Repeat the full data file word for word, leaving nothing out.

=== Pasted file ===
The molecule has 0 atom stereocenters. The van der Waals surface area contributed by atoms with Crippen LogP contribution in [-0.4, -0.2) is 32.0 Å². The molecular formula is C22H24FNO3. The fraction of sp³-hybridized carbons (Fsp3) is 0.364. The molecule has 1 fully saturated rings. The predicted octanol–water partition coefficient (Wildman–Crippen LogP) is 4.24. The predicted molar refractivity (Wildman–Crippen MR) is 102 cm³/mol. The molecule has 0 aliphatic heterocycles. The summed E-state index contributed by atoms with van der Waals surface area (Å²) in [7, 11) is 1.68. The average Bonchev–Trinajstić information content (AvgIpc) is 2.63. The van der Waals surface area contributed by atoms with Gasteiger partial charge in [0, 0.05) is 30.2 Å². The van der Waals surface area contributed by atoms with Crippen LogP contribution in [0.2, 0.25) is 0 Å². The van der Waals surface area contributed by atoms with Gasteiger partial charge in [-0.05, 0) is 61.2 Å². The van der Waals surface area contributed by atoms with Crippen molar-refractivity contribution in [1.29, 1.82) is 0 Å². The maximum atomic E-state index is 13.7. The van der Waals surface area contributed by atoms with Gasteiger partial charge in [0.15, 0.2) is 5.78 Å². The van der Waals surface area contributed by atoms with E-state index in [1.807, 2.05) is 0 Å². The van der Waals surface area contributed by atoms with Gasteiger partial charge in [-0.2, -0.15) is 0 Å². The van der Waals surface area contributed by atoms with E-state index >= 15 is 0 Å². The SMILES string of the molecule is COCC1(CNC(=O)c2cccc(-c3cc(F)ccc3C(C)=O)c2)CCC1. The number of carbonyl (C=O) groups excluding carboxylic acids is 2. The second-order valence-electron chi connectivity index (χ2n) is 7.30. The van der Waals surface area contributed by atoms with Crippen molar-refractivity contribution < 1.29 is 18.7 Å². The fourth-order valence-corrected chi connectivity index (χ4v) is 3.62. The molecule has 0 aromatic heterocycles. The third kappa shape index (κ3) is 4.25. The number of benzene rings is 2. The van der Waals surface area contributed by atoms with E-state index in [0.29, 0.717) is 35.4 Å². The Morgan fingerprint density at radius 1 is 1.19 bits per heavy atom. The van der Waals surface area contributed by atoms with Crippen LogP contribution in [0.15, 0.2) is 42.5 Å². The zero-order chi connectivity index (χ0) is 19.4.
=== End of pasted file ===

The molecule has 0 atom stereocenters. The van der Waals surface area contributed by atoms with Crippen LogP contribution in [-0.4, -0.2) is 32.0 Å². The molecular formula is C22H24FNO3. The fraction of sp³-hybridized carbons (Fsp3) is 0.364. The molecule has 1 fully saturated rings. The predicted octanol–water partition coefficient (Wildman–Crippen LogP) is 4.24. The predicted molar refractivity (Wildman–Crippen MR) is 102 cm³/mol. The molecule has 0 aliphatic heterocycles. The summed E-state index contributed by atoms with van der Waals surface area (Å²) in [7, 11) is 1.68. The average Bonchev–Trinajstić information content (AvgIpc) is 2.63. The van der Waals surface area contributed by atoms with Gasteiger partial charge in [0, 0.05) is 30.2 Å². The van der Waals surface area contributed by atoms with Crippen LogP contribution in [0.2, 0.25) is 0 Å². The van der Waals surface area contributed by atoms with Gasteiger partial charge in [-0.05, 0) is 61.2 Å². The van der Waals surface area contributed by atoms with Crippen molar-refractivity contribution in [1.29, 1.82) is 0 Å². The maximum atomic E-state index is 13.7. The van der Waals surface area contributed by atoms with Gasteiger partial charge in [0.15, 0.2) is 5.78 Å². The van der Waals surface area contributed by atoms with E-state index in [1.807, 2.05) is 0 Å². The van der Waals surface area contributed by atoms with Gasteiger partial charge in [-0.2, -0.15) is 0 Å². The van der Waals surface area contributed by atoms with E-state index >= 15 is 0 Å². The SMILES string of the molecule is COCC1(CNC(=O)c2cccc(-c3cc(F)ccc3C(C)=O)c2)CCC1. The number of carbonyl (C=O) groups excluding carboxylic acids is 2. The second-order valence-electron chi connectivity index (χ2n) is 7.30. The van der Waals surface area contributed by atoms with Crippen molar-refractivity contribution < 1.29 is 18.7 Å². The fourth-order valence-corrected chi connectivity index (χ4v) is 3.62. The molecule has 0 aromatic heterocycles. The third kappa shape index (κ3) is 4.25. The number of benzene rings is 2. The van der Waals surface area contributed by atoms with E-state index in [0.29, 0.717) is 35.4 Å². The Morgan fingerprint density at radius 1 is 1.19 bits per heavy atom. The van der Waals surface area contributed by atoms with Crippen LogP contribution in [0.15, 0.2) is 42.5 Å². The zero-order chi connectivity index (χ0) is 19.4.